I recently found myself in an airport. I hadn’t been in one for over 7 months, which is a long stretch for me. I used to be able to mark my months by flights: to school, home for Thanksgiving, back for finals, home for Christmas, back for another semester, off to spring break, back again, home for summer, and off to my summertime adventures. Even after college, my days were still punctuated every couple months by a flight, usually home. But as I find myself with a “grown-up” job and a distinct lack of vacation days, I’ve been grounded, restricting myself to quick jaunts by train or car for an odd weekend away from the city clamor.
I love airports. There’s an exhilarating possibility to those grey speckled walls, the sense that you could go anywhere or be anyone. It’s a titillating anonymity, one that I find far more liberating than the anonymity of New York. Here too you’re part of a crowd, one face passing thousands of other faces you’ll likely never pass again. But where here it feels claustrophobic — caught in a scrum of humanity as you’re born along by tides beyond your control, subject to the hustle and bustle of all those souls trying to make it in New York — the mystique of airports is thrilling. People watching is among my favorite activities, and as I travel I find myself constructing elaborate narratives and backstories for my fellow travelers, and for myself. “Who do they think I am?” I wonder, “And where do they think I’m going?” If I throw on some red lipstick, I think, perfect a worldly pout, tuck a New Yorker under my arm, stride confidently with latte in hand, will some somebody write me a story, full of globe-trotting and glamour and far more romance than my everyday trudge through the motions of a not quite broke, but far from fully satisfied, twenty-something in Brooklyn?
So I got on a plane and I flew home, where again I had not been in over seven months, the longest stretch I can remember. It’s always surreal for me, going home. On the one hand, it feels totally normal to walk in my house and sleep in my bed, drive down streets and pull plates from cabinets on autopilot. My body remembers what has grown hazy in my mind: the chip on a certain mug or the curve of the stairs or the smell of the fetid air as I roll through NuLu with my windows down, the air conditioning in my now-ancient Volvo having long since given up fighting the August heat.
I don’t believe in ghosts, but I do believe in haunting, especially when I go home. As I walk through the house, I’m constantly tripping over my past selves, who coat the walls and hide behind doors and under the dining room table. That patch of floor is where I posed for pictures before the Homecoming dance or in my Halloween costume on some long ago round of Trick or Treat. The mirror in my bathroom has seen my 11 year-old face, punctuated by glasses and braces and framed by thick bangs, to my 13 year-old face, rolling on lip gloss and adding a sprinkle of glitter to my cheeks, to my 16 year-old face, learner’s permit in hand as I posed for an early selfie, to my 18 year-old face, gathering toiletries for college, to my 22 year-old face, degree under my arm, to my now 25 year-old face, frustrated each time I forget the knobs on the sink turn opposite the ones in my apartment, unleashing a torrent when I mean to turn the damn thing off.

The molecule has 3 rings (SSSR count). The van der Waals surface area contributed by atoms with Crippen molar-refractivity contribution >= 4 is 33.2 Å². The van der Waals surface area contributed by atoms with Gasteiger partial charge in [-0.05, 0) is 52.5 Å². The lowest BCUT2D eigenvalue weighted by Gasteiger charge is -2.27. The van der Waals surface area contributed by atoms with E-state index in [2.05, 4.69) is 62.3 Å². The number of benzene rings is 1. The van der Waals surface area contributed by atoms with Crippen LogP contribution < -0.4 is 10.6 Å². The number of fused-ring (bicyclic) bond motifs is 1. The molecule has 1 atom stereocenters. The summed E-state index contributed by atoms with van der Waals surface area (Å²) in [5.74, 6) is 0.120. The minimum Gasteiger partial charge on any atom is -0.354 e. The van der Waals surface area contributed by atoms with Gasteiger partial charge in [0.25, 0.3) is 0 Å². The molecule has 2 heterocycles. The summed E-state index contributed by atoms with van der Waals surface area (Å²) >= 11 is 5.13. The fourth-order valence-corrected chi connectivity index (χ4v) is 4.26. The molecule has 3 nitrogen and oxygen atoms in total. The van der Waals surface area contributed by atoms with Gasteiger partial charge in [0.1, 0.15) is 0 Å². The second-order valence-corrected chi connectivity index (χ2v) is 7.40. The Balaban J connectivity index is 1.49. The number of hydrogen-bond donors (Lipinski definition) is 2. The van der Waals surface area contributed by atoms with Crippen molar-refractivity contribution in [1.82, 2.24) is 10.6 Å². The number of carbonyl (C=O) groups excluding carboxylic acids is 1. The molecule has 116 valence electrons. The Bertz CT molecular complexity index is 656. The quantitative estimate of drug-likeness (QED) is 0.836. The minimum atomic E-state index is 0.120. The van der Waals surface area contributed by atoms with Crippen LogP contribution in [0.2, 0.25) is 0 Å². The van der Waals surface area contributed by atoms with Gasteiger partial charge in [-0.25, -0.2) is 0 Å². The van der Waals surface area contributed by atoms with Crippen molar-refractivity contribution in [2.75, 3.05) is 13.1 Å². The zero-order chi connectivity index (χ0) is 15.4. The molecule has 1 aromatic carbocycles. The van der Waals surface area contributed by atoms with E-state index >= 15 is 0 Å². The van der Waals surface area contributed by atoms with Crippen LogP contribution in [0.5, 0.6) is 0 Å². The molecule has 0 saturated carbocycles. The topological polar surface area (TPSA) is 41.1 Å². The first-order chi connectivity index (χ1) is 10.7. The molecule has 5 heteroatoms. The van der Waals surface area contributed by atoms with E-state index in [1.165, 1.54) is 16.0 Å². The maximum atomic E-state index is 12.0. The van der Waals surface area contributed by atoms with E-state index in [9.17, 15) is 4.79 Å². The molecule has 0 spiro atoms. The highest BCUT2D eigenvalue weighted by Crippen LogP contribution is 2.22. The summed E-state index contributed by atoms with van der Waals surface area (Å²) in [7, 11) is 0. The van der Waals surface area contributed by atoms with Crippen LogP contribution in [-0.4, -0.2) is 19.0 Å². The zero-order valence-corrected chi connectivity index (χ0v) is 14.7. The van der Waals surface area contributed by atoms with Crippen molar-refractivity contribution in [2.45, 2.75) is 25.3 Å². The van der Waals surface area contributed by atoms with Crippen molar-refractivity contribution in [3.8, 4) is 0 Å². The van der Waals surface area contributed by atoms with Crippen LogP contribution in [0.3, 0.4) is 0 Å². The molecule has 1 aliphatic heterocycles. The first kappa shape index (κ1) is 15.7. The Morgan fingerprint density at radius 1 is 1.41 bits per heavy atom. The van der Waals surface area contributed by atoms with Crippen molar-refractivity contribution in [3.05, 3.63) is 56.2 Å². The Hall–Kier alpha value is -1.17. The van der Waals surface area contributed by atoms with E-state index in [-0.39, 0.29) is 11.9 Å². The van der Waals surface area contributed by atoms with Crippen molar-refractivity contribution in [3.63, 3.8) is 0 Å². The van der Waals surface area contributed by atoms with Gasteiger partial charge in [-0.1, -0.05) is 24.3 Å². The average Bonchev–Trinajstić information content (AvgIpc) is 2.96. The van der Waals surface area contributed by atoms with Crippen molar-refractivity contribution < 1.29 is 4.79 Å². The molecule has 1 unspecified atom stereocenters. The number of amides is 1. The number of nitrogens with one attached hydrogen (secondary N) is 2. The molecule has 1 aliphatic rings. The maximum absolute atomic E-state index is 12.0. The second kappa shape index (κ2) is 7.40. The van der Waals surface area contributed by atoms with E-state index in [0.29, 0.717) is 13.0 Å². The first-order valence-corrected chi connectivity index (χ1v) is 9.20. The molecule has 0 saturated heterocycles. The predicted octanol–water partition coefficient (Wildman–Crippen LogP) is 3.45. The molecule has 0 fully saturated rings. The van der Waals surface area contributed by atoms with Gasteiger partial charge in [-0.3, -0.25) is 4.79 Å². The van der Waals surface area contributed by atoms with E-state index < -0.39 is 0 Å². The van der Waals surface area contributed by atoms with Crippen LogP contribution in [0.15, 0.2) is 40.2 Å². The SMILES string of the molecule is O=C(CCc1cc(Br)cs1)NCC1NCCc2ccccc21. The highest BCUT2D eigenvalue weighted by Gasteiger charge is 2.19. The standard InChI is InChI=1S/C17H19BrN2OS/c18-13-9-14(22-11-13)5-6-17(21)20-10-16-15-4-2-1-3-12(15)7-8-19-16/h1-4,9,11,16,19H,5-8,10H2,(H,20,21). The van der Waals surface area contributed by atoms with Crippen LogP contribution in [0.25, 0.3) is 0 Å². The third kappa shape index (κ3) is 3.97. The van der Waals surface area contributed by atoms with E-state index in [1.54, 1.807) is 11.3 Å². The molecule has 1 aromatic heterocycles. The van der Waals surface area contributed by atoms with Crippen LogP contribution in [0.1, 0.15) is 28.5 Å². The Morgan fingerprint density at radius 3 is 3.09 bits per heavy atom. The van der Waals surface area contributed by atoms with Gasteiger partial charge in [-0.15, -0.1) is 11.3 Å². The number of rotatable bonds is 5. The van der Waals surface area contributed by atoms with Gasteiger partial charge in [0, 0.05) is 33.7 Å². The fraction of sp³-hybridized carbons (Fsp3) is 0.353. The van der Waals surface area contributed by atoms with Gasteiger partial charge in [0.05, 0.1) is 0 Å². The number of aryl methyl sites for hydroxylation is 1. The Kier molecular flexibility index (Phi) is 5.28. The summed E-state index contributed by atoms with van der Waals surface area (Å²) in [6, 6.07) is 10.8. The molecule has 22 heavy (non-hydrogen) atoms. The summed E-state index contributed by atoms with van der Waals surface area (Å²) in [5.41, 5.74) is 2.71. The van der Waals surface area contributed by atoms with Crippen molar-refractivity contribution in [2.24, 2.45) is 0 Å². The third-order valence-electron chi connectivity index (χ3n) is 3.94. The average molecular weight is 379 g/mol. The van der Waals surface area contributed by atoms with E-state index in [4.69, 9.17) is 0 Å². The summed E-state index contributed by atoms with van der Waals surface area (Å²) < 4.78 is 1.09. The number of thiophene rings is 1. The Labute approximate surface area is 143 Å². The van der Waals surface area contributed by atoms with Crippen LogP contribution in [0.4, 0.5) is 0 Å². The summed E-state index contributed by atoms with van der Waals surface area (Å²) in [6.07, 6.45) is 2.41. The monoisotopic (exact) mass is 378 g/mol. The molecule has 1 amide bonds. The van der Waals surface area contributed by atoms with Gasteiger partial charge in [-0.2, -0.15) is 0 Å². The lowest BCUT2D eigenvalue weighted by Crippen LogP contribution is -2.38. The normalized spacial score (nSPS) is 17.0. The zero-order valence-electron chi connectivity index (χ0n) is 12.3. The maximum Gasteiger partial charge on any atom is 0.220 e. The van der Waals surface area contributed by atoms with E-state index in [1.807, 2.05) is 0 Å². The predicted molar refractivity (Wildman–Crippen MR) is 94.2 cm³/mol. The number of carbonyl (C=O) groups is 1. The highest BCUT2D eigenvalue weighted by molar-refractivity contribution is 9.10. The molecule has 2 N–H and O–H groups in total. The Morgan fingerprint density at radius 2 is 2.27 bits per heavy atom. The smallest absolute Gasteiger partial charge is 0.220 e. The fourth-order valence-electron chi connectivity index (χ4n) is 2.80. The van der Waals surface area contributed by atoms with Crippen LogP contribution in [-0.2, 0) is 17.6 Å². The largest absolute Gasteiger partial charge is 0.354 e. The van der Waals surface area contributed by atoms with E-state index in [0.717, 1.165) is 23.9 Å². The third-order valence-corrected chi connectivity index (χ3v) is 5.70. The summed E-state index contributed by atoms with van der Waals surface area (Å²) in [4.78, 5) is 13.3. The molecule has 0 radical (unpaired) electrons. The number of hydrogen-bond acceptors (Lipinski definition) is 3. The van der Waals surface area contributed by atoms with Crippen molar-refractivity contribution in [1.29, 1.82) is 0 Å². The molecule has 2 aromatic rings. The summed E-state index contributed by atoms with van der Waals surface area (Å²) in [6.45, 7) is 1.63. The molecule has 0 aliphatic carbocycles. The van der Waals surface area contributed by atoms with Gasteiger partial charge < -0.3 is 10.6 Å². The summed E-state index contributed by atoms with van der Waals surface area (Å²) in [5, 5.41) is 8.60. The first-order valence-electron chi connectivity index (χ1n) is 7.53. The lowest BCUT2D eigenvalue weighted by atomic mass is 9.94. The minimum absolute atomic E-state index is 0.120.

And it’s not just my house: The whole city of Louisville is full of my ghosts. Fourteen years of school and work and love and laughter and heartache have tinted the streets. I think there’s something about the South that lends itself to a good haunting. There’s more space for those memories to breathe, and a culture bent on storytelling and heritage encourages the lingering of our bygone selves. New York is so busy, with so many people humming about at once, that it feels nearly impossible to make a mark except in the smallest and most personal of ways. My Bushwick house is marked by my first New York self, it’s true, the seeds watered by prosecco and tea and stamped into the ground by kitchen dance parties. But the new owners are renovating, stripping the place down to the bones, and I fear my ghosts will be shunted out with the crappy linoleum and the wine-stained carpet.
It’s a strange thing, moving within a city. It’s not something I’d done before, aside from the traditional shuffling of dorms; my parents, well-acquainted with the colossal headache that is moving, saw no reason to submit us all to that agony unless a change of state was absolutely required. My old hood, the one I came to know and love over the past two years, is only 3.5 miles from my new home, and yet my life there already feels far away (this is not helped by the fact that MTA hates Brooklyn, and thus by public transit it takes me 45 minutes to traverse a distance that in Kentucky would take me 15 at the most). I find myself wondering what ghosts I’ll leave behind in this new space, when the last box is unpacked and picture is hung and we start to make it a home.
Thus begins my third year in New York. My first one kicked off with cookies and Kinky Boots, my second passed without fanfare (and in Louisville, as chance would have it), and this past Wednesday I started Act III with watermelon juice and a trip to the Met. I know this city better than I did that first fall, and I love it better than I thought I would during that first hard year. Slowly, so slowly, I have worn grooves in its hard face, little whispers in the great throngs of ghosts that lay heavy over the ever-changing landscape. This much I know: Someday I will leave. The call of greener fields and bluer skies (and grass) is too strong to resist forever. But I hope that when I go, I will leave behind a few friendly ghosts. So when some future me steps onto the jetway at LGA or JFK (please not Newark if I can avoid it), they will greet me with a smile. They’ll take my hand, and murmur soft for me to hear, “Welcome home.”